Nov 24, 2014 6:12 PM by Charlene Cheng
According to federal records, Yellow Arrow Lines LLC, the company that owns the bus, has not been involved in any other crashes in the last two years, but the records also show one glaring omission.
"This company for some reason didn't have a safety record within the government's safety scoring system, and that's clearly a question that government officials will be trying to address in the next couple of days," said Dan Ronan, a spokesman for the American Bus Association.
Duane DeBruyne, with the Federal Motor Carrier Safety Administration, said that Yellow Arrow Lines has been in business since March 2013, and had already passed a safety audit six months later in September.
The administration has two years after a company's startup date to do an on-site compliance review, and only then, do they get assigned a safety score.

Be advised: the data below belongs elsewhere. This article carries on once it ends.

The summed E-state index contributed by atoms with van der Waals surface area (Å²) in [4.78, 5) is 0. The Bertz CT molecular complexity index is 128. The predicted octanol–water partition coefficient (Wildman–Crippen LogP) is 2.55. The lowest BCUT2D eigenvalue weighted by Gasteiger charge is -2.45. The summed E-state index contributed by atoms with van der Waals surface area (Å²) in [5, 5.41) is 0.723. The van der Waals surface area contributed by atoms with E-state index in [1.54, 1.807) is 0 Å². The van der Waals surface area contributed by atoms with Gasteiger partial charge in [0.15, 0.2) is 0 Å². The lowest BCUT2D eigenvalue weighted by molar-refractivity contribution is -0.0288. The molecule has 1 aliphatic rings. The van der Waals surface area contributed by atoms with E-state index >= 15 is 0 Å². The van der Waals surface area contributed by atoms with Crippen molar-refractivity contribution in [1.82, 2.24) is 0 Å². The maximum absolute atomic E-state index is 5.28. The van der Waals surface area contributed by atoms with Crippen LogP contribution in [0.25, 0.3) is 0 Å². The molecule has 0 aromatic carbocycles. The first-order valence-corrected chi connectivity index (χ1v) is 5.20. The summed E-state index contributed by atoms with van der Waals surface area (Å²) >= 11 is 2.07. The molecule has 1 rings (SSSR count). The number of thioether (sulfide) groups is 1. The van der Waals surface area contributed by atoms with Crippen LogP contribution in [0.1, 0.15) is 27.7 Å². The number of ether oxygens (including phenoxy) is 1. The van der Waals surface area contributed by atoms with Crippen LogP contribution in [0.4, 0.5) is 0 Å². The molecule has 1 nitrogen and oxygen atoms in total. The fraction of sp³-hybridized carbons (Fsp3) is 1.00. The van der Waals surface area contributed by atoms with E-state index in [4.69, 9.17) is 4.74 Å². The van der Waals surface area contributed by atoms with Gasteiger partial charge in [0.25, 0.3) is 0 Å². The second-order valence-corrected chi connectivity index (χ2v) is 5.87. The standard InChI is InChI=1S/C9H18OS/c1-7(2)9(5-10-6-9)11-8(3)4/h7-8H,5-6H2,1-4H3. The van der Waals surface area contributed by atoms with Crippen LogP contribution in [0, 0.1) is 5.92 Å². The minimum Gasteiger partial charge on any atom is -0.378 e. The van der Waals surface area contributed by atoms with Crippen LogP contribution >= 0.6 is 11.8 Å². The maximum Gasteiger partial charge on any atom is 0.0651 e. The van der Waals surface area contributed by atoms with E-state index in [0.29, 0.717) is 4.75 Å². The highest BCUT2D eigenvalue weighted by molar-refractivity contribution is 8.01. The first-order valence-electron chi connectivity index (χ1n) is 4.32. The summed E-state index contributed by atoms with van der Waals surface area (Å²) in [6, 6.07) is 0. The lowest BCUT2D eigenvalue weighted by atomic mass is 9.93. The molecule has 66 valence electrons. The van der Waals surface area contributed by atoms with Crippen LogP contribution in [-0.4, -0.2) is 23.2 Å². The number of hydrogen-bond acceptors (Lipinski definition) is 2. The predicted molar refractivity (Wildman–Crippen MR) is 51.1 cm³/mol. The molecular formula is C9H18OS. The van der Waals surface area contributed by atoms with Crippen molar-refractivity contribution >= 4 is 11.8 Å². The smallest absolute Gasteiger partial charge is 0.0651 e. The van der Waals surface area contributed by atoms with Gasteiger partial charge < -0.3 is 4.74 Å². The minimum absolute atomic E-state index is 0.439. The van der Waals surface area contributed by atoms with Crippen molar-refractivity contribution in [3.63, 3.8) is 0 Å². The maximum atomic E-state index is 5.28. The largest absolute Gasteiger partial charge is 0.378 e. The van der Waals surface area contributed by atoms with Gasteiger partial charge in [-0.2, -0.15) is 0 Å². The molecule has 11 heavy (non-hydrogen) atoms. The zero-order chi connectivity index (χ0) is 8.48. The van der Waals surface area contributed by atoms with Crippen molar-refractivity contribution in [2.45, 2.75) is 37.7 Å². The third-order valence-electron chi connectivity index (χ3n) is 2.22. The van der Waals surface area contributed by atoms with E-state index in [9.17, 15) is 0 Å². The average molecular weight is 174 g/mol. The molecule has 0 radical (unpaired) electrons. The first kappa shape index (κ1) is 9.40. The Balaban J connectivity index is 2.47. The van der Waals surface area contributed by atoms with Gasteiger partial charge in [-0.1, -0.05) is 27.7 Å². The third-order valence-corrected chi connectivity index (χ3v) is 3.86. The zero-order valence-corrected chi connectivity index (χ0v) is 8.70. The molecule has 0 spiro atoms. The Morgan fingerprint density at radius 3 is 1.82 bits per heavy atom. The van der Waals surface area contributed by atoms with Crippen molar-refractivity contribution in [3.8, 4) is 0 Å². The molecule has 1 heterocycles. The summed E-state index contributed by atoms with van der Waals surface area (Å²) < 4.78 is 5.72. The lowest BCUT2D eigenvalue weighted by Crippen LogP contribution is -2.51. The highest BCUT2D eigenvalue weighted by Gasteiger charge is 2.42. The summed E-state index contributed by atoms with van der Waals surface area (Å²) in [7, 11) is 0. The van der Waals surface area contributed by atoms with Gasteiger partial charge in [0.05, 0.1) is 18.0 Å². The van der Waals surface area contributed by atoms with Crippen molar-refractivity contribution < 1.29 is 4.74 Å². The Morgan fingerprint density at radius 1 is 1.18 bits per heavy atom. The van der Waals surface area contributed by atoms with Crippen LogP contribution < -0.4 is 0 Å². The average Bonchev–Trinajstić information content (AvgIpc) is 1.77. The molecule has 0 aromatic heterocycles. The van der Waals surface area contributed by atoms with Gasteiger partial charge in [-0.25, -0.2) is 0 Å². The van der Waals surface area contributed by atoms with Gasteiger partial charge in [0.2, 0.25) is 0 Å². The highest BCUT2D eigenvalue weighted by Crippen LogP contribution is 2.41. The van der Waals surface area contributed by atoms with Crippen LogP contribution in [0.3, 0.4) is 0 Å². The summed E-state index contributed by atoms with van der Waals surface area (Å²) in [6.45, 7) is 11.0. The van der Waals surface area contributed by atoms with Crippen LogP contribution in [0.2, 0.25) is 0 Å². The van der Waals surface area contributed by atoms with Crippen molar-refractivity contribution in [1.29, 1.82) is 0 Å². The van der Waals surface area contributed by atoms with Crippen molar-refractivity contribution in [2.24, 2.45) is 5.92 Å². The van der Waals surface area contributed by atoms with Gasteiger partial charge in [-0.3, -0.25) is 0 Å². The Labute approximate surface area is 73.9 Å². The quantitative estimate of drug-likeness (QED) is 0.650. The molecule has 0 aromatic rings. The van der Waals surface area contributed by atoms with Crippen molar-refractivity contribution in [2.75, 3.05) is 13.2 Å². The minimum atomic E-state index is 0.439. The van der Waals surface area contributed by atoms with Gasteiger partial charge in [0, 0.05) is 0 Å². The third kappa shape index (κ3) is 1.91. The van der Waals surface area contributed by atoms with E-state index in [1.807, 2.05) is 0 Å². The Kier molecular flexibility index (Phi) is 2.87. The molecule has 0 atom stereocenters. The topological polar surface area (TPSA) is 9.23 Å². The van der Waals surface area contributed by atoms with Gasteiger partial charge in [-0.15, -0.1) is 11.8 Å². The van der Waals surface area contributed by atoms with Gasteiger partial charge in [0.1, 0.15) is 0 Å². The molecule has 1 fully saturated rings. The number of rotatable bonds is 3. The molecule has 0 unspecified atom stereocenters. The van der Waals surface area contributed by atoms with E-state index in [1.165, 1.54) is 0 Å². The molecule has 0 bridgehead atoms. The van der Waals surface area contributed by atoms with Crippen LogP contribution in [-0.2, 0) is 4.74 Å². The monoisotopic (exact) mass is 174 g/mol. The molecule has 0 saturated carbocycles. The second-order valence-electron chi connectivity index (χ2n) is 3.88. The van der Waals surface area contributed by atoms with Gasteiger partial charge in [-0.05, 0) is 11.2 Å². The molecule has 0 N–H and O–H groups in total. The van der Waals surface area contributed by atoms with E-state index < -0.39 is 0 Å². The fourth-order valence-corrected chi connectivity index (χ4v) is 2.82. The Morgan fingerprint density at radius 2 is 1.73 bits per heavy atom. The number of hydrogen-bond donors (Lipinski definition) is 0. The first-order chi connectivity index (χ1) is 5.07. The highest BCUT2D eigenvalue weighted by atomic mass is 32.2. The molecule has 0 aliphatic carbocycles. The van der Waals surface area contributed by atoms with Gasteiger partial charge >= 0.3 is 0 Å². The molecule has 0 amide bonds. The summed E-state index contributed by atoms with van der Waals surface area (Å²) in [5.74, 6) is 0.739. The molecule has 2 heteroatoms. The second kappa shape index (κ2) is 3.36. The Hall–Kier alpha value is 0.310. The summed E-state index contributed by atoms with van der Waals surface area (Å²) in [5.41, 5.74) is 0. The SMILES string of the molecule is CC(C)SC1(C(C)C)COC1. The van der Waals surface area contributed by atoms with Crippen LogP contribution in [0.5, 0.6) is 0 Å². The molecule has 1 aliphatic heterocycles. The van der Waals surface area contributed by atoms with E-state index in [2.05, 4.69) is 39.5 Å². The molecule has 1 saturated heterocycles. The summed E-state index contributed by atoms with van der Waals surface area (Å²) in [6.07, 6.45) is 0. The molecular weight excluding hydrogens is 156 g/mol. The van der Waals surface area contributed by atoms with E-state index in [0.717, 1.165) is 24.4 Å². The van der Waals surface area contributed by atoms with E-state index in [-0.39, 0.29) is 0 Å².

"We did a study a couple of years ago that shows that more than 50% of the accidents that result in death are caused by companies that have safety records that are either unsatisfactory, or they don't have a safety score," Ronan said.
Early police investigations point to the driver being fatigued.
Federal regulations limit how long bus drivers can be on duty.
Within a 15 hour workday, a driver can be behind the wheel for ten of those hours.
And according to the American Bus Association, compliance of these regulations usually results in safe travels.
"There are very specific rules about hours of service that good companies and when drivers and companies obey the service rules, that usually results in not having accidents. It's when companies disregard the rules then typically we have problems," Ronan said.
Due to this crash, the Federal Motor Carrier Safety Administration moved up their compliance review.
They are already in the process of working with Yellow Arrow Lines, and the results will be turned over to local law enforcement agencies.
2 days ago